Well done is quickly done.
63 B.C. – A.D. 14
Some time ago, I was at a business conference where the chairman of a hundred million dollar company was explaining a business principle. It’s a very valid concept and applies not only to business but to our everyday lives.
To illustrate the point, he told a story about himself. One of his top executives had been groomed to be the next CEO of the company. The chairman had agonized over the decision and had finally come to the conclusion that this particular man was not the best person for the job. The CEO made this decision in May of that year. He then agonized for another four months about how and when to break the news to the executive. Not a day went by that he didn’t think about the best way to approach the man.
The CEO took great pride in his team of employees and was concerned that the decision not to promote this man might create real problems. He knew that this executive was expecting to be promoted. The CEO feared the executive’s reaction might spill over to other employees and have a negative impact on the entire organization.
By the month of September, the chairman could no longer put off the unpleasant task. He finally worked up the courage to have the discussion with the executive. As it turned out, the executive wasn’t the least bit upset. In fact, he was somewhat relieved: the executive had been thinking about it and had come to the conclusion that he wasn’t right for the job.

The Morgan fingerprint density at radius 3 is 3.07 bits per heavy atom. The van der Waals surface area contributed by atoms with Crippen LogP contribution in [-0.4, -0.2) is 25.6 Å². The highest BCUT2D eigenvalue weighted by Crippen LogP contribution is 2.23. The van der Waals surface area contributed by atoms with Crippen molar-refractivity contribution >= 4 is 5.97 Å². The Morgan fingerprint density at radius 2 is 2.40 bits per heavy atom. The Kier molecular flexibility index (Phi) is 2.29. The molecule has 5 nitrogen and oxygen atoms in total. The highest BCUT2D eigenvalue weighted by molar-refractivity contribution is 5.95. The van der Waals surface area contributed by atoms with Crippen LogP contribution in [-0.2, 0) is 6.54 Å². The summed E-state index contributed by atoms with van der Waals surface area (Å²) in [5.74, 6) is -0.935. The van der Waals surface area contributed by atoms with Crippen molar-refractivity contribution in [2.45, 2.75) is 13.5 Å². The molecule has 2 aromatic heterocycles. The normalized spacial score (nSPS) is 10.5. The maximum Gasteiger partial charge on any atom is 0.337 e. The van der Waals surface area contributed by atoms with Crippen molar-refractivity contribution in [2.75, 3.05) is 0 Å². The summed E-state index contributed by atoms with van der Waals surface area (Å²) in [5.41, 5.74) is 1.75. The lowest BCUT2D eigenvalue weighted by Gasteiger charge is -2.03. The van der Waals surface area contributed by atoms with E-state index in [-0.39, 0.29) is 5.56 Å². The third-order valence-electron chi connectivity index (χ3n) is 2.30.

The chairman had negatively impacted the better part of five months with constant anxiety about what he considered a painful task: to discuss an unpleasant situation with one of his employees.
Life is full of unpleasant tasks. We often have problems that we need to discuss with others in our business or personal lives. Rather than face the discomfort, most people choose to delay the inevitable pain.
But there will always be pain in life. We will always be faced with uncomfortable choices and decisions. We can choose the long pain or the short pain: we can choose to delay, thus prolonging the pain, or we can, as the expression goes, bite the bullet and choose the short pain.
If you’re going to have to face the pain eventually, choose the short pain. The chairman in this case created more emotional stress by projecting his own beliefs about what would happen and ruminating on them rather than acting. If you’re bearing bad news, delaying it doesn’t make it easier to bear. Why add to the pain by prolonging it?
Always choose the short pain; face your discomfort and move forward. Delaying the pain only delays your progress.
Do me the favor to deny me at once.
1706 – 1790
Copyright © 2017 John Chancellor